Re: Projection Instructions?

From: Brett Garten (email suppressed)
Date: Mon Feb 05 2007 - 06:35:10 PST

Hi Jonathan,

You have to let go of video formats and embrace the right video projector. You can support all the formats under the sun, but if your video projector is crap, then fuss-pot filmmakers will be pissed -as you say in America.

A media server like a Panalogic 2000HD that runs high res mpeg files hooked up to 1080 HD projector is probably the way to go, especially if you are starting up now, because filmmakers can just bring in their films on portable hard drives. Even a feature will down load fast.

As a back-up, use Beta Sp, DVD, and VHS. DigiBeta is good but ony if you have SDI inputs on your rprojector. DVCam is probably the most popular of the other, newer formats.

Beyond that can be a minefield and is best filmmaker supplied.

A lot depends on the space too - the sound, and the size of the screen, and most important... the service.

Hope this helps.

  ----- Original Message -----
  From: john porter
  To: email suppressed
  Sent: Monday, February 05, 2007 9:56 PM
  Subject: Re: Projection Instructions?

  Thanks for asking Jonathan.
  I'm sure each format you mentioned would be considered essential by different people on Frameworks. My essential is super 8. In fact I'm cheekily starting to say now that super 8 is the future film production format! By comparison, 16mm and 35mm will become too expensive to manufacture.

  John Porter, Toronto, Canada
  email suppressed

  ----- Original Message ----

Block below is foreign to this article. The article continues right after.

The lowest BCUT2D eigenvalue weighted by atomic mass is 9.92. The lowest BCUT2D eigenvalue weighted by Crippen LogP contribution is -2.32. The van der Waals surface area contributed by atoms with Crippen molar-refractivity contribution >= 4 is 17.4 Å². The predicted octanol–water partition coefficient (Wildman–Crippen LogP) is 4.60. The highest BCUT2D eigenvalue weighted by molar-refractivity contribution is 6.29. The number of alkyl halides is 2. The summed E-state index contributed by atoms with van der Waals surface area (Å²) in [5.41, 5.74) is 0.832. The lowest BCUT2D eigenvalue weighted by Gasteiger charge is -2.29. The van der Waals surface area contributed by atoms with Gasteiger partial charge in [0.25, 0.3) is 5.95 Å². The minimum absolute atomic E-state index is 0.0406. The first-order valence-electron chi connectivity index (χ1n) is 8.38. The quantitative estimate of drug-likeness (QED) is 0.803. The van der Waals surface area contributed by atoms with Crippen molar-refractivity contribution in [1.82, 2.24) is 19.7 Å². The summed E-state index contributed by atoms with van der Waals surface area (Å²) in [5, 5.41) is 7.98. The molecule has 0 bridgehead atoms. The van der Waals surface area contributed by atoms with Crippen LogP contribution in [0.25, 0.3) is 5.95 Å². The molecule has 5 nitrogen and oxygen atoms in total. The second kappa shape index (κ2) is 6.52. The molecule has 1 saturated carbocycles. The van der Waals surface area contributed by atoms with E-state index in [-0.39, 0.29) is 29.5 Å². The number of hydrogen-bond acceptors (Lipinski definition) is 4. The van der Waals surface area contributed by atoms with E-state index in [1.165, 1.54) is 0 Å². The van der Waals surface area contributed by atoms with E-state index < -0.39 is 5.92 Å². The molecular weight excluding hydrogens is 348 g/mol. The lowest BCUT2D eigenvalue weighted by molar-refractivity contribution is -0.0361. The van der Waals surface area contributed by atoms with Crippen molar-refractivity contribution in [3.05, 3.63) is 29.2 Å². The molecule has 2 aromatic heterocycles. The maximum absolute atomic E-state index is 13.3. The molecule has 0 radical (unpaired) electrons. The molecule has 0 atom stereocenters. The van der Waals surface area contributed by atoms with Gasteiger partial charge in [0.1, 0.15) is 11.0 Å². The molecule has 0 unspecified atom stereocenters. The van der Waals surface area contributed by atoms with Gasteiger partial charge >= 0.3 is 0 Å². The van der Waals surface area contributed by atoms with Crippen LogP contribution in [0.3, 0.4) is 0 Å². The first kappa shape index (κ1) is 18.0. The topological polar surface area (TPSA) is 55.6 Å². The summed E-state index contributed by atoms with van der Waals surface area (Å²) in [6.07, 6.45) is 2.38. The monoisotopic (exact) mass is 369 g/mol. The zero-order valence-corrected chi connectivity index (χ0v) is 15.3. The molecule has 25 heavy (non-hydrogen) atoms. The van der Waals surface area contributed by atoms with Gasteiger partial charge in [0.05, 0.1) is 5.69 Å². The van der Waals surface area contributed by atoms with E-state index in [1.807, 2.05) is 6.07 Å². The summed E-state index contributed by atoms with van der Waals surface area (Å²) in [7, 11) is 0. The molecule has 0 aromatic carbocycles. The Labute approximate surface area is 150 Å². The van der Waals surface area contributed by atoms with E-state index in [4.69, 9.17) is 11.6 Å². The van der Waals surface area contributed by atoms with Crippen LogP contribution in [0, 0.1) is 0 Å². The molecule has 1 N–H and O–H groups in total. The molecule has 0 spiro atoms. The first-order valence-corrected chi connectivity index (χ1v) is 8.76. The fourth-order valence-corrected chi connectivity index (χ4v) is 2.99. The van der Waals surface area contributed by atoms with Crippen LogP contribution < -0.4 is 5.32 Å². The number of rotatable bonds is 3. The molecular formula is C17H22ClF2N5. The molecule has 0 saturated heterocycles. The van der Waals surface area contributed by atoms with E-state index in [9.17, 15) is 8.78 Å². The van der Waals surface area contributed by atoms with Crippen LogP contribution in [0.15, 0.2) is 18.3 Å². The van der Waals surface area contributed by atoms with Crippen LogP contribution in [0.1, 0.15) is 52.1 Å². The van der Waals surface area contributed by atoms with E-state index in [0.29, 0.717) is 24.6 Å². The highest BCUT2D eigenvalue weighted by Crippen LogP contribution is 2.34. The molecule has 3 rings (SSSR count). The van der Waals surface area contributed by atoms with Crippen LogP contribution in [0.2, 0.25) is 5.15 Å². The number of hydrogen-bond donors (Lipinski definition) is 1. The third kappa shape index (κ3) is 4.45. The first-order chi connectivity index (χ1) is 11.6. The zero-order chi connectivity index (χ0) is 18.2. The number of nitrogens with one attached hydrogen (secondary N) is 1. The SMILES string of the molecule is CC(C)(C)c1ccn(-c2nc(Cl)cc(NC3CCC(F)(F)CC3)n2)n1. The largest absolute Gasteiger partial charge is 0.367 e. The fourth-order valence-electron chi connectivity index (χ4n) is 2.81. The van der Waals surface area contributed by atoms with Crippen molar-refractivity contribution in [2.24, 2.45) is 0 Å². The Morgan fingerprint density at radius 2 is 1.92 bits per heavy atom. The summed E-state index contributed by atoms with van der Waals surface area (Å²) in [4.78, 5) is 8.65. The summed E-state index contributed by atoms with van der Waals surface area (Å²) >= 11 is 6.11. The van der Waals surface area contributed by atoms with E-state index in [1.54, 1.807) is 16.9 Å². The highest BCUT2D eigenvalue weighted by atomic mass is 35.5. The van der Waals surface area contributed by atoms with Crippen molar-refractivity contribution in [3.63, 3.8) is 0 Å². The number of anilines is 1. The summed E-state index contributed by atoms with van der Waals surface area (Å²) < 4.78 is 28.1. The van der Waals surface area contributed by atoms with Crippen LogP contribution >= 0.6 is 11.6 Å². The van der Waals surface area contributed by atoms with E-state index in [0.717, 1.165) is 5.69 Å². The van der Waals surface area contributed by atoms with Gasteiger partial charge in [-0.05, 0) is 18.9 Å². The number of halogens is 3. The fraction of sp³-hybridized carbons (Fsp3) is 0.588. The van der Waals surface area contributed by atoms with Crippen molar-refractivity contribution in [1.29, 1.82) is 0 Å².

From: Jonathan Kahana <email suppressed>
  To: email suppressed
  Sent: Monday, February 5, 2007 4:14:19 AM
  Subject: Projection Instructions?


  The department in which I teach is in the process of overhauling its classrooms and screening spaces, redesigning them from top to bottom. We're discussing which film and video formats are essential for teaching and for the presentation of work by visiting filmmakers, artists, archivists, and curators. I would be very interested to hear from anyone on the list, but especially filmmakers, which formats you'd consider essential. 16mm and 35mm are givens, as are DVD and VHS. Those of us with a stake in independent documentary and experimental are pushing also for 8mm and Super 8, miniDV, BetaSP, and DVCam.

  Any thoughts or suggestions, on- or off-list, will be greatly appreciated.



  Jonathan Kahana
  Department of Cinema Studies
  Tisch School of the Arts
  New York University
  721 Broadway, 6th Floor
  New York, NY 10003
  (212) 998-1821 tel
  (212) 995-4061 fax
  email suppressed

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  __________________________________________________________________ For info on FrameWorks, contact Pip Chodorov at <email suppressed>.

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